Sales and the Financial Hangover

Denver-Based Sales Leadership Development Available Nationwide

Posted: October 13, 2009

The financial meltdown of recent months has changed the way sales organizations must approach the market and their prospects. It’s similar to a hangover that lingers long after the party is over.

This meltdown is different than the ‘dot com crash’ or even the disaster of 9/11 because the ramifications hit personal checkbooks and upset the norm. People who played by the rules of saving and living within their means got clobbered right along with those not playing by the rules.

Here are three questions your sales team needs to be prepared to answer in order to capture their fair share of the recovery:

#1: Why you?
The prospect is wondering if you are really any better than the next guy. Is low price is the way to go? To respond to this question, your sales team needs to take a closer look at the answer - which is your value proposition.

In working with hundreds of sales teams, we have found most value propositions to be fairly dismal. Most sales organization design them so they are highly intellectual and are loaded up with benefits that have no emotional connection to the prospect’s problem. It might be time to ‘remodel’ your pitch. In doing so, following these tips:

· Speak in layman’s language. For example, increased productivity (benefit language) should be reframed as: “We work with organizations that have a bunch of people sitting around, not sure what to do, and as a result are missing deadlines.”

· Customize to the prospect and industry. For example, in our business, the words ‘free consulting’ resonate with service providers who sell an intangible. The words ‘price shopping’ and ‘endless quotes’ connect more with mature industries struggling to avoid a transactional sale.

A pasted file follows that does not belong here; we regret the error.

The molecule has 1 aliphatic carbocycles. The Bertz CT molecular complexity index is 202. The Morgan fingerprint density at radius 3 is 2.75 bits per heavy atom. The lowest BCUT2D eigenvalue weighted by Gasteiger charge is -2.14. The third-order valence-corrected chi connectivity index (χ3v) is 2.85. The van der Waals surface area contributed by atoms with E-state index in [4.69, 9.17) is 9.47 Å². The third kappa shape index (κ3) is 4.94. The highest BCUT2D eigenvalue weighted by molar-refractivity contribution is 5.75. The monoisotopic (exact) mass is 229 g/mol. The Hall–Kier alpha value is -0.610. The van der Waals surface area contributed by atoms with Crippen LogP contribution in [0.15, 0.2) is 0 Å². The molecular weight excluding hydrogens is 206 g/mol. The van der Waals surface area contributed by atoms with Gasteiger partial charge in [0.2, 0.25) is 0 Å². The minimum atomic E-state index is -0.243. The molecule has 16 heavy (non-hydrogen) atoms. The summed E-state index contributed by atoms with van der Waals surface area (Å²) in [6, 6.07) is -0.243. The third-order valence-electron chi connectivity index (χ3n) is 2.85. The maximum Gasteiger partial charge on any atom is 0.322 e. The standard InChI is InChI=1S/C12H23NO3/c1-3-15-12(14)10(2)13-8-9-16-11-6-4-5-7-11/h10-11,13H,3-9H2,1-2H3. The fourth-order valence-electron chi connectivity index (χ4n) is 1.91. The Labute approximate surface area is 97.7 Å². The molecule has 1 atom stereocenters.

#2: Can I trust you?
401K’s became 201K’s almost overnight. The buy and hold strategy failed for many investors. So who can you trust? What can you trust?

It’s important your sales team is aware of this dynamic and make sure they aren’t showing up to a sales call slick and armed with outdated sales skills. I.e., “If we could show you, would you want to? Would you agree....”

It’s also important that your sales team show up with the most important selling skill of all....intent. Prospects are looking for any misalignment in messaging and messenger. If you are saying one thing and your body language and tonality are saying something else, there is a disconnect that creates mistrust. Most people allow ‘gut’ to play into their decision making. If the ‘gut’ doesn’t say yes, the prospect won’t say yes.

#3: Can you really deliver?
If you are going to focus on teaching or improving one selling skill this year, work on helping your sales team dollarize the cost of the problem or the opportunity. Fluff and stuff is gone. Metrics and return on investment is in. If the salesperson, in partnership with the prospect, can’t put a number to the problem, there is a good chance you will lose to price, the existing vendor, or doing nothing.

The economy is recovering, however, be aware of the financial hangover. Deliver a sales aspirin comprised of answering three questions: why you, can I trust you and can you really deliver?

Good Selling!

Colleen Stanley
Chief Selling Officer, SalesLeadership, Inc.
Creator of the Ei Selling System™